[TISEA 1992] Panel: Simon Penny – Virtual Bodybuilding: the cultural specificity of virtual reality design

Panel Statement

Like any other technology, virtual reality is embedded in a cultural history which lends a world view to its entire enterprise. I will argue that this world view is (not unexpectedly) male-gendered, patriarchal and Christian. In the first part of this paper I will examine the cultural context of virtual reality, before discussing some of the issues that might arise as virtual reality embeds itself into Western culture. I would like to suggest that virtual reality is culturally specific to the Graeco-Roman tradition, and is quite different to a virtual reality that might arise in a non-Western culture, if such a thing is possible. Virtual reality in its cultural context Self-proclaimed ‘cyber- visionary’ Jaron Lanier has announced that virtual reality is the culmination of culture. This is a somewhat self-serving judgement given that he is a major developer and commodifier of the technology (as founder of the influential virtual reality research company, VPL). But my concern here is more with the cultural specificity of his remark. The abhorrence of the body is inherent in Christian doctrine, which has served as the basis of Western philosophy until last century. Alluquere Rosanne Stone has recently observed that in the Greek New Testament, the word endyo (meaning ‘to put on Christ’ in the sense of putting on an overcoat) is often used in the context of narratives about Christian conversion (quoted in Dyson & Kahn 1991). This condition of ‘putting on’ is very similar to the condition of being in virtual reality. Such a suggestion strengthens the assertion that the cultural history of virtual reality is as old as Western culture itself. William Gibson’s cyberpunks proclaimed that ‘the body is meat’, but neglected to notice just how similar their position was to that of Saint Augustine.

This paper examines the formulation of virtual worlds and the virtual bodies placed in them in terms of western cultural history. This history places conventions and controls on the nature of representation within VR. It is emphasised that, as VR is a representation technology, it must be culturally specific, and therefore not universally accessible. A cultural pre-history of VR is related, examining technologies of simulation from Classical Greece down the line of conventional western cultural history through the nineteenth century expansion of mechanised image technologies to VR research. The phenomenon of technological utopianism is examined, and similarities of form between the rhetoric of VR and previous episodes of technological euphoria are discussed. The parallel evolution of such technologies University of Florida, USA in the military and civilian spheres is considered in this context. The potential for automated surveillance within VR is discussed with respect to recent writings of Gilles Deleuze. The formulation of the body in VR (alsoi,a cultural construct) is considered as a form of representation; examined from the perspective of Christian dogma, contemporary theory, the psychology of perception and cognitive science. The central issue to the paper, the problematic of a representation which is simultaneously a lived physical experience is discussed with reference to recent critical theory, and a new paradigm for its analysis is proposed. Finally, a politics of interactive system design is proposed, with reference to the work of Winnograd and Flores, Weinbren and others.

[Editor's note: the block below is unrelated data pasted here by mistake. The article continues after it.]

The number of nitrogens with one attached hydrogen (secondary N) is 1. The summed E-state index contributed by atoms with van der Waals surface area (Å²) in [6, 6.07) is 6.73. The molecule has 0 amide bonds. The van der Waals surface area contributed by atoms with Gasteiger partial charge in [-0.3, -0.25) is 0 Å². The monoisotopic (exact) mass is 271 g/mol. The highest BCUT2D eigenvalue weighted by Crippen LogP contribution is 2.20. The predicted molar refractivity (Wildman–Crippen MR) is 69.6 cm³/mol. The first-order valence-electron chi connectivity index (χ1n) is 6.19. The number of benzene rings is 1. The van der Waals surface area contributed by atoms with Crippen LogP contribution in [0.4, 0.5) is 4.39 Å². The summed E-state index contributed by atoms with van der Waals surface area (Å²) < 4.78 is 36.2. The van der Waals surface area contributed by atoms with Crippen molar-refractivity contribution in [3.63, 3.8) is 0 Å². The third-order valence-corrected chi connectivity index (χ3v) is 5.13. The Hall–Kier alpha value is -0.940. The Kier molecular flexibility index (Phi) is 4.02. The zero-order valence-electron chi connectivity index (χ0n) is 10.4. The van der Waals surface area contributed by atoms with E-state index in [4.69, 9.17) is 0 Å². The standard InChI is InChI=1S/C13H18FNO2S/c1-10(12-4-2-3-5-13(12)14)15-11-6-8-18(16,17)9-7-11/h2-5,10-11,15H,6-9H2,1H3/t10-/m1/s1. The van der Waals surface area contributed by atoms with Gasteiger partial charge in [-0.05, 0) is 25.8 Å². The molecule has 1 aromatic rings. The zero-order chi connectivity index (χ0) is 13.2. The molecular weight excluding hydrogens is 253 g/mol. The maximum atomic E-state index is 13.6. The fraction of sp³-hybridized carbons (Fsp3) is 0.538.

• Simon Penny (Australia),¬†University of Florida, USA